The Importance of Understanding your Audience.

I was contacted by a PR company who was representing a psychologist. The psychologist had developed a workshop for the clients of a financial services firm. They asked me to facilitate that workshop.

The workshop was only two hours long and straight forward. It was about planning your use of time once you had retired. Even though I had many conversations with all the groups above, I didn’t investigate who was coming to the workshop.

On the evening of the workshop we were halfway through and I asked whether the workshop was making sense? One half of the room said the workshop was fantastic and the material really opened their eyes and made them think.

The other half of the room almost erupted in protest. “None of this makes sense”, “Only came here for the coffee” they yelled.  What was I going to do?

As it turned out there was nothing I could do at the time. The group who were “up in arms” had already retired, so telling them how to plan for their retirement was not very useful. The other group who were full of compliments were years off retiring so found the techniques relevant.

If I had my time over, I would have rung the financial advisers and found out more about who they were inviting. They could then have invited more of the right people!

I don’t believe you! Understanding your audience.

A client was pitching for the construction of a government building with a high degree of complexity. There was only one engineer who had done this specific type of work before and they were based in England. My client was able to successfully engage this engineer to be part of their bid team. This was a real coup for my client.

Unfortunately, they lost the bid.  They conducted a debrief with my client and was surprised to discover that one of the reasons they were unsuccessful was because the government didn’t really believe that my client would be able to engage the key engineer.  The reason for this was because they had tried and failed!

What could we have done differently to overcome this?

In the final presentation we could have

  1. Played a recording of the engineer saying how much they were looking forward to working with the government.
  2. Done a live cross in the presentation to demonstrate commitment.
  3. Flown the engineer out to be present on the day.

So it is vital to understand what drives an audience on a rational and emotional level.

Moving Mountains

A participant on a program recently worked on a presentation that was due in two days time. He delivered the presentation and I called him the day after: “How did it go Jim?”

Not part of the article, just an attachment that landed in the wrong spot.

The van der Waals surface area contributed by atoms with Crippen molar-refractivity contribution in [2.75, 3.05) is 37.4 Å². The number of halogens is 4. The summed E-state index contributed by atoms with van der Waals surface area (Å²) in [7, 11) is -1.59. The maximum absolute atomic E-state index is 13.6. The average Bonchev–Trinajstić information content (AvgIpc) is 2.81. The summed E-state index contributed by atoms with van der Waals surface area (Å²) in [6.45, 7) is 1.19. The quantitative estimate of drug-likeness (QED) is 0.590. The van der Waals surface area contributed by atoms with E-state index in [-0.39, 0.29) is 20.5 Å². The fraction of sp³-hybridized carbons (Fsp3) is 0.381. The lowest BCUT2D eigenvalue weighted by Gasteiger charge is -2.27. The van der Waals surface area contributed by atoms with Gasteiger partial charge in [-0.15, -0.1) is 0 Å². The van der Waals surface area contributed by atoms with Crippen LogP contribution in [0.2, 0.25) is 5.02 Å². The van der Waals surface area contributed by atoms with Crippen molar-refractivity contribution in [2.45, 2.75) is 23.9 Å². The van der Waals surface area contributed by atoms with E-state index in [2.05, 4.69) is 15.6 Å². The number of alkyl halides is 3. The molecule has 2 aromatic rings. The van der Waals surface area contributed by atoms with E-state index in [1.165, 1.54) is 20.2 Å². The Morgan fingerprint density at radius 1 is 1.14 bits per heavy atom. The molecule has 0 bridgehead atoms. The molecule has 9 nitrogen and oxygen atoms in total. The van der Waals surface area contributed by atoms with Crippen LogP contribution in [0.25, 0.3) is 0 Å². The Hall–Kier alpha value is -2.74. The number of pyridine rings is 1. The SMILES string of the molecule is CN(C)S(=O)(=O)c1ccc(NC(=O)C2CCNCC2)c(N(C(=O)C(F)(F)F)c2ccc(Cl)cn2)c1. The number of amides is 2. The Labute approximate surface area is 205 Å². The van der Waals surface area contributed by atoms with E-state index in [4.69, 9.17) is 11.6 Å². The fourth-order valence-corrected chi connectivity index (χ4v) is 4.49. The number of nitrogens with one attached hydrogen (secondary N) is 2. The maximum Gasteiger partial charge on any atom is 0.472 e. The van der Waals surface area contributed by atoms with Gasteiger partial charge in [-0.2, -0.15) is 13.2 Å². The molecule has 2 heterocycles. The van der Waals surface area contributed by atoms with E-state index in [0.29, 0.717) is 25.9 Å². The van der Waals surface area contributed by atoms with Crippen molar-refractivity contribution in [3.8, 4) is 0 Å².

“Not so good Justin”

“Why was that Jim, did you achieve your objective?”

“Yes I achieved everything I wanted to, but it just turned into a conversation”

Jim was stuck in the old school mindset of presenting.  If your presentation turns into a conversation you have engaged the audience because you are talking about things that are important to them – you’ve nailed it!

So, the formulae we use to get the audience involved is what Andrew Abela calls the SCoRE method. It works by juxtaposing tension and release – the formulae for all good stories.

SCoRE stands for:

Situation – what are you there to talk about – put simply in a few words

Complication – What’s the biggest problem the audience is facing.  This creates tension and the need.

Resolution – what’s the solution to that problem.  This creates the release and satisfies the need.

Example – provide some evidence as to why your resolution will work.

Then continue on with the next CoRE for as long as you need to.

So this simple formula enables us to craft a story, engage the audience and achieve our objective.

Two types of stories

There is an abundance of evidence that stories are essential for persuasion, to the extent that storytelling in organisations drives business results. To take facts and figures and craft them into a story links the information together and aids retention by the audience. Also stories engage emotions which also aids memory.

In the next few posts we will talk about two broad categories as they relate to the Extreme Presentation Method.

The first is anecdotes and the second is sequencing your evidence to craft a story.

Anecdotes.  Anecdotes are used to highlight the most important points of your presentation and will be typically one of three types:

  1. Directly relatable to a company issue e.g. an employee did “x” which resulted in “y”